Being an inquisitive sort, Dan Riehl went looking for other instances where the White House may have been interfering with the Inspectors General, and lo! – he found some. Two more, both of which are involved executive branch officials allegedly interfering with investigations and one of which involved a sudden Walpin-like abrupt termination.
The second example (Gerald Walpin being, of course, the first) was Neil Barofsky, TARP IG, and while it’s the less immediately worrisome of the two newly-publicized incidents it’s also the more sensitive. There aren’t many details on this available yet, but the dispute seems to be over how much oversight Treasury should have over the IGs assigned to monitor specific functions of the department – and how quickly and easily IGs should be given the documents that they need for their investigations. … Barofsky apparently hasn’t lost his job over this, though. Yet.
The third firing was of Judith Gwynn (often noted as Judith Gwynne, which should tell you how well regular journalism is covering this story), and it’s… very interesting, as well. She was an acting IG for the International Trade Commission (expect that to be brought up, usually with the table being pounded) who abruptly had her contract terminated right after Sen. Grassley’’s letter inquiring about an alleged physical assault* on her by an ITC staffer (expect that to be ignored for as long as possible) went to the White House.
So, what does the White House have to say about all this? Well, that’s the interesting part. Remember, this was supposed to be an administration that was transparent and would rid Washington of Bush’s cronyism and Republican corruption. But, when it comes to questions of their own cronyism and corruption, they simply refuse to answer the questions. Given the media’s tendency to take every word spewing out of his mouth as gospel (literally), they didn’t bat an eye, nor press the issue.
In fact, watching the media spin this one for their Obamessiah is very informative. The New York Times’ coverage, for example, is busted by Hot Air:
The New York Times finally got around to reporting that the White House fired Inspector General Gerald Walpin, a week after it happened, when the Associated Press — to which the Times belongs — first put in on the wires. They managed to include the Obama administration’s accusation of mental illness, and even threw in the part about Senators Claire McCaskill and Charles Grassley objecting to the firing. But what did Neil Lewis and the Times forget to include in the story? …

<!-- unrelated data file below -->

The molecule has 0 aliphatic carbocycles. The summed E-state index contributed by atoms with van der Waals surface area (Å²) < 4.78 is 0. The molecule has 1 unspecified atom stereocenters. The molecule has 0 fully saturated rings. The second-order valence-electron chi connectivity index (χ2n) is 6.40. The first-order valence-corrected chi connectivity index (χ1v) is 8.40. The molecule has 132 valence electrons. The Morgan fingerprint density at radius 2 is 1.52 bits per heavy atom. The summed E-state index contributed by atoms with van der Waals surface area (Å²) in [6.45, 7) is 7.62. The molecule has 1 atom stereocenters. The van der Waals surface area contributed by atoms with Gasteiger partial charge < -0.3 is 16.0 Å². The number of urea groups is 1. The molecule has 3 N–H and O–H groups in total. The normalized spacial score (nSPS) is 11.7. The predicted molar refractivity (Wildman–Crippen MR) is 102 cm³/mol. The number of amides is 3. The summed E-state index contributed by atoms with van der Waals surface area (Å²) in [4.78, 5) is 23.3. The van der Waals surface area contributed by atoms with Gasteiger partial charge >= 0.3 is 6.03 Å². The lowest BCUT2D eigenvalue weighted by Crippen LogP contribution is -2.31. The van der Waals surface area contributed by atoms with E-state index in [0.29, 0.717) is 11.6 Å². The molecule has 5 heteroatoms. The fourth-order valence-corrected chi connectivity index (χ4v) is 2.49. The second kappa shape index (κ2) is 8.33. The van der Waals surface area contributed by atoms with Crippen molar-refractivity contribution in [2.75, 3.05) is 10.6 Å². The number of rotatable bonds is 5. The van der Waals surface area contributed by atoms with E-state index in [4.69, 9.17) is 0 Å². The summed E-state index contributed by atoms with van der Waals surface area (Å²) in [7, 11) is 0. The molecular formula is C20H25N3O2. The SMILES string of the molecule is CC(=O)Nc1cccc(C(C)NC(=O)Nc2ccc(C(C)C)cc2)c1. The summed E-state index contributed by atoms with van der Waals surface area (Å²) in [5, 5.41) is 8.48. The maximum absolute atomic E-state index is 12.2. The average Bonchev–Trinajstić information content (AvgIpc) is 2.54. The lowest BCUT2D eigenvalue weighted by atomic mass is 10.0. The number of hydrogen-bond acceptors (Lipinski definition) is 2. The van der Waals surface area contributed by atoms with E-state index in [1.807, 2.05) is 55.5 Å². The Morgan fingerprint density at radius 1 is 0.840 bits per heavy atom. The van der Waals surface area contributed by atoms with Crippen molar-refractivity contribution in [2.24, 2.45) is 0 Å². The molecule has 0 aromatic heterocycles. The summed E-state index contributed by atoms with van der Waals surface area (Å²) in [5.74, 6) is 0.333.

Lewis and the Times forgot to include in this entire article two very salient facts about Walpin’s termination:
- The law governing the IGs require the White House to not just provide reasonable cause, but also a 30-day notice to Congress before taking any action.
- Lewis neglects to mention anywhere in this article that the White House called Walpin first in an attempt to intimidate him into resigning.
Both of these points are key to understanding the abuse of power attempted by the White House with Walpin. The White House wanted Walpin out, as well as discredited, as quickly as possible so that he could not interfere with a sweetheart deal to let a political ally off the hook for fraud.
I suppose the NYT is simply taking its cue from the White House itself, which offered an astounding example of doublethink to explain Obama’s actions:
A top White House lawyer called the firing of AmeriCorps inspector general Gerald Walpin an act of “political courage,” according to House Republican aides who were in a meeting with the lawyer Wednesday.
Quin Hillyer explains that whopper:
I try really really hard to avoid the term “Orwellian,” but I can’t help it here: This is Orwellian word use on steroids to the googleplex degree. Byron York reports that the White House is calling the firing of AmeriCorps IG Gerald Walpin an act of “political courage.” When thuggery is called courage, when corruption is called integrity, when ignoring the spirit of the law is called judiciousness…. well, then, that’s when this firing becomes defensible. This is a sinister White House.
These people must, by all legal means, be stopped. Cold. They are dangerous.
Yes, they are. Just look at what they’ve accomplished in five months – a halving of the stock market and trillions in lost savings, drowing future generations in mountains of debt, virtually guaranteeing rampant inflation and high taxes, the thuggish seizing of private companies, promising further dependence upon foreign oil while working to ensure skyrocketing energy prices across the board, and flailing helplessly about as our enemies ratchet up their weapons systems. Just think what will happen if they get another 2, 4, or 8 years of power unchecked!
Perhaps the biggest irony at play here is that the law — the President must give 30 days notice and explain his reasoning — that Obama violated in these firings was co-sponsored by…Barack Obama. He’s breaking his own law. I think this must be one of those times when we see that liberals play by two sets of rules. Obama co-sponsored this legislation to keep George W. Bush honest, but now that this law is nagging at him, he disregards it.
In the end, I think this analysis is the root explanation:
The sudden push to rid the government of independent watchdogs appears to coincide with Barack Obama’s plans to use government spending to get control over more aspects of American life, such as with stimulus spending, the financial sector, and volunteer organizations…
As promised, this is Obama’s ‘re-making’ of America. How do you like it?
There’s my two cents.